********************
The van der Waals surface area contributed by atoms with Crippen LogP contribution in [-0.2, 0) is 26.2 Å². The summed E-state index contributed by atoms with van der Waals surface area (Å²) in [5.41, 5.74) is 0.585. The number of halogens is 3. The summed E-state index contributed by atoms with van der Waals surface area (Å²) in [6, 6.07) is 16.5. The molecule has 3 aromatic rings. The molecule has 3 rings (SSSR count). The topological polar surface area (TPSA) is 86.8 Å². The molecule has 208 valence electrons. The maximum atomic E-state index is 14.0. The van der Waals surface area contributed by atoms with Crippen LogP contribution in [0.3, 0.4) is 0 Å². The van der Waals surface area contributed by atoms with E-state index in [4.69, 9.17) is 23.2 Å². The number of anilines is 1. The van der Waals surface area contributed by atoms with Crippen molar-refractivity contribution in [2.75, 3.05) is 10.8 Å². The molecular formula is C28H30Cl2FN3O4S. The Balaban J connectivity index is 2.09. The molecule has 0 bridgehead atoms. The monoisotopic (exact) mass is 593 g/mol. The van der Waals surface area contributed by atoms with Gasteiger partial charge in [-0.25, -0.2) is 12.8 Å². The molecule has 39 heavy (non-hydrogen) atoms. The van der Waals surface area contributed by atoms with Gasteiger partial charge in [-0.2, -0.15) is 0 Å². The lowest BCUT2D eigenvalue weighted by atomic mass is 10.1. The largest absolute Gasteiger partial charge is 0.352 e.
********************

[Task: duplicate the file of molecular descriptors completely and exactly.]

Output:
The van der Waals surface area contributed by atoms with Crippen LogP contribution in [-0.2, 0) is 26.2 Å². The summed E-state index contributed by atoms with van der Waals surface area (Å²) in [5.41, 5.74) is 0.585. The number of halogens is 3. The summed E-state index contributed by atoms with van der Waals surface area (Å²) in [6, 6.07) is 16.5. The molecule has 3 aromatic rings. The molecule has 3 rings (SSSR count). The topological polar surface area (TPSA) is 86.8 Å². The molecule has 208 valence electrons. The maximum atomic E-state index is 14.0. The van der Waals surface area contributed by atoms with Crippen LogP contribution in [0.3, 0.4) is 0 Å². The van der Waals surface area contributed by atoms with E-state index in [4.69, 9.17) is 23.2 Å². The number of anilines is 1. The van der Waals surface area contributed by atoms with Crippen molar-refractivity contribution in [2.75, 3.05) is 10.8 Å². The molecular formula is C28H30Cl2FN3O4S. The Balaban J connectivity index is 2.09. The molecule has 0 bridgehead atoms. The monoisotopic (exact) mass is 593 g/mol. The van der Waals surface area contributed by atoms with Gasteiger partial charge in [-0.25, -0.2) is 12.8 Å². The molecule has 39 heavy (non-hydrogen) atoms. The van der Waals surface area contributed by atoms with Gasteiger partial charge in [-0.2, -0.15) is 0 Å². The lowest BCUT2D eigenvalue weighted by atomic mass is 10.1. The largest absolute Gasteiger partial charge is 0.352 e.